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Should Fashion Shows Have a Theme?

Theme-less outings that emphasised technique over narrative scored on the fifth day of Paris Fashion Week, reports Angelo Flaccavento.
Hermès Autumn/ Winter 2020 | Source: Getty Images
By
  • Angelo Flaccavento

PARIS, France —  There is no shortage of 'concept' in fashion nowadays. But the truth is: some concepts work, while most are nothing but a cover-up for a lack of genuine design ideas. So, it is refreshing when a designer usually perceived as conceptual goes theme-less. Right after the Noir Kei Ninomiya show, the press office of Comme des Garçons (which operates the label) distributed an email saying the theme of the collection was no theme. Yay! Ninomiya, after all, is more interested in technique than narrative, which, all things considered, is a refreshing perspective. He works by repetition, letting modules grow to humongous proportions, weaving, knotting, wiring elements together with a level of obsession that is captivating.

Noir Kei Ninomiya Autumn/ Winter 2020

Today's collection — with enormous shapes enveloping the body in protrusions of petals, metal wire, fake fur, "moss" and rhodoid, and with the deep reds morphing and flowing into black — saw the Japanese designer grow even closer, in aesthetic terms, to his mentor Rei Kawakubo. Ninomiya's focus on creating extremely sculptural non-dresses, in fact, is much the same. This is a compliment, but also a possible problem: Comme's universe of brands is too faithful to Kawakubo. Sometimes it is hard to tell the mainline from Junya or from Noir. Perhaps a bit more variety under the company's umbrella would energise things a little.

Rokh Autumn/ Winter 2020

There was a theme, and a very personal one, over at Rokh, where designer Rok Hwang dedicated his latest collection to his sister, on the very day of her marriage. Hwang described the effort as a visual love letter and in weaving into the Rokh lexicon elements taken from his sister's personal style, he managed to add unexpected doses of dry romanticism to the proceedings. It made for a charming outing, but the collection lacked focus. It opened in black, with some truly smashing hourglass-shaped basted tailoring, and then went on with printed silk dresses, slashed trench coats, tulle dresses, oversized suiting and black leather. There was a lot to digest, which took away from Hwang's deft and innovative way with cut and proportion.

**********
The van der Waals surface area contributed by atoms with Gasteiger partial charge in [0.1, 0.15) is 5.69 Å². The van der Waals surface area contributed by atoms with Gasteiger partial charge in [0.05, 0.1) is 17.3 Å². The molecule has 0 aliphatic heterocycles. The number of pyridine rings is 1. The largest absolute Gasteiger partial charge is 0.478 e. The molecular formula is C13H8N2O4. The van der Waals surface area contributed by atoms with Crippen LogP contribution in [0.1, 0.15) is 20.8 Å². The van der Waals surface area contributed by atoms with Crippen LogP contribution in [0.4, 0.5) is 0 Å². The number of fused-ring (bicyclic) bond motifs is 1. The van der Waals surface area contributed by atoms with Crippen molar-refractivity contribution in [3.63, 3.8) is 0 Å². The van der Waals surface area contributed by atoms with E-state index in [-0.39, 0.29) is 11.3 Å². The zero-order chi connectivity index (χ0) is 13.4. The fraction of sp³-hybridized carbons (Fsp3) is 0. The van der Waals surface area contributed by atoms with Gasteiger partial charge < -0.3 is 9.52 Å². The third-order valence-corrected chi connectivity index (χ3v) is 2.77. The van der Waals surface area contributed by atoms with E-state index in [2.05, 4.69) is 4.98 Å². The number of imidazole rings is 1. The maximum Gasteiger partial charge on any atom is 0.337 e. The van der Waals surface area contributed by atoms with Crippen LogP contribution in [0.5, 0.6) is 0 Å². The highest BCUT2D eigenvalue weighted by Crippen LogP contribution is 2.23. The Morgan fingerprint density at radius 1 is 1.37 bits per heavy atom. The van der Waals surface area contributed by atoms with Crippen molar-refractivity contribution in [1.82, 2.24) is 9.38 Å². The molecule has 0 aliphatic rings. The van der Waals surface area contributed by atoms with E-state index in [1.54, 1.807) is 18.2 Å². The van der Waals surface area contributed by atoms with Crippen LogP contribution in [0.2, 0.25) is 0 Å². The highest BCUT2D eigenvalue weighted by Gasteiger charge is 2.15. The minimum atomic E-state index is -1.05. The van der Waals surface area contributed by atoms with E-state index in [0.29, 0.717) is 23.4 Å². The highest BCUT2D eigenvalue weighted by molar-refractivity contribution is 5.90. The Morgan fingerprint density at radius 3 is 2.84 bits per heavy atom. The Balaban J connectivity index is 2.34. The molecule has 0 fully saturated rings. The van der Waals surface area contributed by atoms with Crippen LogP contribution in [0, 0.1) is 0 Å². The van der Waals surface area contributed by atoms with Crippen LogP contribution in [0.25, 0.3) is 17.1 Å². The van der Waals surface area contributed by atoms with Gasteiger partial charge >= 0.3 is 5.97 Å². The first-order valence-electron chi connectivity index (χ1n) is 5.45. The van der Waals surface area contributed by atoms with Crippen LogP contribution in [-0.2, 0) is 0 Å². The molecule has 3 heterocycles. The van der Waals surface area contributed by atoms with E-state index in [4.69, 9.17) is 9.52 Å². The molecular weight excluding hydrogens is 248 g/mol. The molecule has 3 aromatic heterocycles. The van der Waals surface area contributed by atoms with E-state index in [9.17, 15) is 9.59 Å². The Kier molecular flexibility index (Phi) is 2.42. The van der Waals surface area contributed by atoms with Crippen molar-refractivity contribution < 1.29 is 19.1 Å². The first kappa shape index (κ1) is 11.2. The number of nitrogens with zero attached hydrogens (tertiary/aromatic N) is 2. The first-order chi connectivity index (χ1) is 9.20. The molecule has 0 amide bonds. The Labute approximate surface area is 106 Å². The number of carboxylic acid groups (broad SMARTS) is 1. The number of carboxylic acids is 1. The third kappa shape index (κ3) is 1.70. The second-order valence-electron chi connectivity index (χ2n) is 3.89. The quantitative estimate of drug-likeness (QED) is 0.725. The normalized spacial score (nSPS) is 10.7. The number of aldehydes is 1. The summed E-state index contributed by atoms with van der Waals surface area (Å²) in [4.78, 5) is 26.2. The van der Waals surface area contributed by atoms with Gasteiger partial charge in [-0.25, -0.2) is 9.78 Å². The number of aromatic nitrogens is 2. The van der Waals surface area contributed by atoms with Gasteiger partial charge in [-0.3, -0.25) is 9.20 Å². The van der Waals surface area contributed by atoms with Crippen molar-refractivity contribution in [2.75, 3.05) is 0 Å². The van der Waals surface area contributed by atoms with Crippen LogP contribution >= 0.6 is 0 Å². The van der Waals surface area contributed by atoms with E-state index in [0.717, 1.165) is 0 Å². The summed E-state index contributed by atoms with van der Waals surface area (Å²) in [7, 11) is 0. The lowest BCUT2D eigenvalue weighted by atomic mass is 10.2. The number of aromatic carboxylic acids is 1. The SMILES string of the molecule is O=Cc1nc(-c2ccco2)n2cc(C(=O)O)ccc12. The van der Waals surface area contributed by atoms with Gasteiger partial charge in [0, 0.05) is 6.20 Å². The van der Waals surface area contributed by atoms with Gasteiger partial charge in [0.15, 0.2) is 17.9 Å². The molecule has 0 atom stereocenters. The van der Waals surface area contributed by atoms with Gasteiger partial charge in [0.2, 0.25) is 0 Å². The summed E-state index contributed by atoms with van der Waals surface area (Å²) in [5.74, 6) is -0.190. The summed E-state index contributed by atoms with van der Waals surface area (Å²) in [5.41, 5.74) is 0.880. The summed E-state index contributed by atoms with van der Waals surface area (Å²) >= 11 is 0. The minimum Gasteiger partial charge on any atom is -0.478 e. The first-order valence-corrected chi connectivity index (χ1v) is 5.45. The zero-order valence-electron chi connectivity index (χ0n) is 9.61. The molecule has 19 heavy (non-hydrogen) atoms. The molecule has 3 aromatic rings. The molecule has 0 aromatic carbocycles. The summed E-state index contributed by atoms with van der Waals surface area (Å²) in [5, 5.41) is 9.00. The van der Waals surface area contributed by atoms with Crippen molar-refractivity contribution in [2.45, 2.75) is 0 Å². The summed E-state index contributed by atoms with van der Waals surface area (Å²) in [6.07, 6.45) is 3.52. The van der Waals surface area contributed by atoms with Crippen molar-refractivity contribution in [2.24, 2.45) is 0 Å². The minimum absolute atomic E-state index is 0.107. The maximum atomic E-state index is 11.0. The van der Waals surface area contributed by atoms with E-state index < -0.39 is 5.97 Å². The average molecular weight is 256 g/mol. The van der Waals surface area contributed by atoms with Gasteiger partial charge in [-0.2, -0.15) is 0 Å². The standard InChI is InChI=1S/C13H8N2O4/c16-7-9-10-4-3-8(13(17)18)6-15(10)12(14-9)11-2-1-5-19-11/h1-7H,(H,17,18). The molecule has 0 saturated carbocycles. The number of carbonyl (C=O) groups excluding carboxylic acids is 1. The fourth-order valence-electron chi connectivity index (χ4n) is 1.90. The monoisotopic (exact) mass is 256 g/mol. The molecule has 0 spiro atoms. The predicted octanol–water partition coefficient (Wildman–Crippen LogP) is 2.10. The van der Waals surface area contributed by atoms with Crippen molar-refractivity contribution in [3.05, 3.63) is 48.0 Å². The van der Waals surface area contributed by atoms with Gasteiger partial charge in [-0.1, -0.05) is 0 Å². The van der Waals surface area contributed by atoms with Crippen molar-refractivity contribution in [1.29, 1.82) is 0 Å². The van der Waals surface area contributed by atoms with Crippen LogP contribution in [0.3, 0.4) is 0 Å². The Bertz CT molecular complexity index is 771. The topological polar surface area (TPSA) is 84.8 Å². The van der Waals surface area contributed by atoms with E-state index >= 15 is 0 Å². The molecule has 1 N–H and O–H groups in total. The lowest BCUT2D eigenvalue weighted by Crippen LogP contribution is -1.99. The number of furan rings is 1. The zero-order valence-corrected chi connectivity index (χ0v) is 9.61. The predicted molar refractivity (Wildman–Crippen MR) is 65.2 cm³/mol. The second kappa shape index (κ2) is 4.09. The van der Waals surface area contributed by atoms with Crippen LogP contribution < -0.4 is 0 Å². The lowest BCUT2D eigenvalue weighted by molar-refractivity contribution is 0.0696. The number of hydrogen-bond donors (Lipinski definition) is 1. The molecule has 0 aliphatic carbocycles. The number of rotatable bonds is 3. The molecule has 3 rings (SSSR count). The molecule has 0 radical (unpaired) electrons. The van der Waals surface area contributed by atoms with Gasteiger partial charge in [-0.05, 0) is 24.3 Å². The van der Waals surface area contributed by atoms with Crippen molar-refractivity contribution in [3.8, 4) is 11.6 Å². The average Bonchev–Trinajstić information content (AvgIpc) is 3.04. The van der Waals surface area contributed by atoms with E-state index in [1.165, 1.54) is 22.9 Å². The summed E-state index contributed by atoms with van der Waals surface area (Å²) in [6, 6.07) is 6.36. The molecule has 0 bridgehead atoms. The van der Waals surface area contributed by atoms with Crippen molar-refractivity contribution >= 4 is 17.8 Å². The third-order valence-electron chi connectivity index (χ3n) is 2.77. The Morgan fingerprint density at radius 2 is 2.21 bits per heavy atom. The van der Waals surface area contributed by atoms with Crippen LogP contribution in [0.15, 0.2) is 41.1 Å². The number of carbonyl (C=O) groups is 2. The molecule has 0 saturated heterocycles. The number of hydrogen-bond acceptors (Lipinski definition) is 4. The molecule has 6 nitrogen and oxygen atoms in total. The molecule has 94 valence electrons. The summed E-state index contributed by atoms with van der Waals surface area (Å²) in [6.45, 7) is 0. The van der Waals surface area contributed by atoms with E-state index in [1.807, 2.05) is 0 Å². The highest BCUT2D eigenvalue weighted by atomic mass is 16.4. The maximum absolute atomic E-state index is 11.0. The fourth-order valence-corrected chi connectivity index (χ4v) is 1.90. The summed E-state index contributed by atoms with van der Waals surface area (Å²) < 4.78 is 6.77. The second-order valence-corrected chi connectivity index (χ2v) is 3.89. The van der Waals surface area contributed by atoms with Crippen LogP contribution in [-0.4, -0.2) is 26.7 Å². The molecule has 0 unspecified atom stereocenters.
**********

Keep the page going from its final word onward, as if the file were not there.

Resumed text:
Haider Ackermann Autumn/ Winter 2020

Haider Ackermann is another typically theme-less designer, conceiving collections more around colours and textures than narrative punchlines. This season it was a story of white — the galactic beginning — black, and black and white, with some neutrals thrown in the middle, for a lean and very graphic silhouette. The white and the women’s wear stood out, while the menswear — the chenille tracksuit, the cropped jackets — at times bordered on the tacky.

Hermès Autumn/ Winter 2020

Later at Hermès, what really grabbed my attention at a plain but faultless presentation of leather outerwear, sharp leather tailoring and fluid silk dressing were the red lips of many of the models. Hermès recently launched lipstick, which means it has entry-level price points for the very first time — quite a bomb for a luxury house of this calibre. The collection, although impeccably executed, was not nearly as exciting. A house like Hermès doesn’t need to do fashion but benefits from frisson. Today, all the whites and brights, instead, felt a bit Benetton.

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